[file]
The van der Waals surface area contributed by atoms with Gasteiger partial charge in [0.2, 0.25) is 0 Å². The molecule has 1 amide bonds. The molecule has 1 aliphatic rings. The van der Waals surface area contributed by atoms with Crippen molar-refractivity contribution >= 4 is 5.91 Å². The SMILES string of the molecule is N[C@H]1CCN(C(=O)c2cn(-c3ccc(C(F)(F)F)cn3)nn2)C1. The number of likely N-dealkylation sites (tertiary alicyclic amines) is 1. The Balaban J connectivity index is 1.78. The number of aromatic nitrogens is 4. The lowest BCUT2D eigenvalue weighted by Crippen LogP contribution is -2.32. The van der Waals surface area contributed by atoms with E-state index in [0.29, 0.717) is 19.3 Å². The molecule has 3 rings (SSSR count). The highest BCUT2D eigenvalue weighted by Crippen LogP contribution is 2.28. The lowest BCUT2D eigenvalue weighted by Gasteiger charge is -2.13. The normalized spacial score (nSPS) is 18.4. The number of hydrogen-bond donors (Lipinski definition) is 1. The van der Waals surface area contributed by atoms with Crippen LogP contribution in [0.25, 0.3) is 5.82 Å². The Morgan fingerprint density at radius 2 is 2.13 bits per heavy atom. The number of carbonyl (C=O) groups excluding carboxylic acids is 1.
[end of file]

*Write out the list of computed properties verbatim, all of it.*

The van der Waals surface area contributed by atoms with Gasteiger partial charge in [0.2, 0.25) is 0 Å². The molecule has 1 amide bonds. The molecule has 1 aliphatic rings. The van der Waals surface area contributed by atoms with Crippen molar-refractivity contribution >= 4 is 5.91 Å². The SMILES string of the molecule is N[C@H]1CCN(C(=O)c2cn(-c3ccc(C(F)(F)F)cn3)nn2)C1. The number of likely N-dealkylation sites (tertiary alicyclic amines) is 1. The Balaban J connectivity index is 1.78. The number of aromatic nitrogens is 4. The lowest BCUT2D eigenvalue weighted by Crippen LogP contribution is -2.32. The van der Waals surface area contributed by atoms with E-state index in [0.29, 0.717) is 19.3 Å². The molecule has 3 rings (SSSR count). The highest BCUT2D eigenvalue weighted by Crippen LogP contribution is 2.28. The lowest BCUT2D eigenvalue weighted by Gasteiger charge is -2.13. The normalized spacial score (nSPS) is 18.4. The number of hydrogen-bond donors (Lipinski definition) is 1. The van der Waals surface area contributed by atoms with Crippen LogP contribution in [0.25, 0.3) is 5.82 Å². The Morgan fingerprint density at radius 2 is 2.13 bits per heavy atom. The number of carbonyl (C=O) groups excluding carboxylic acids is 1.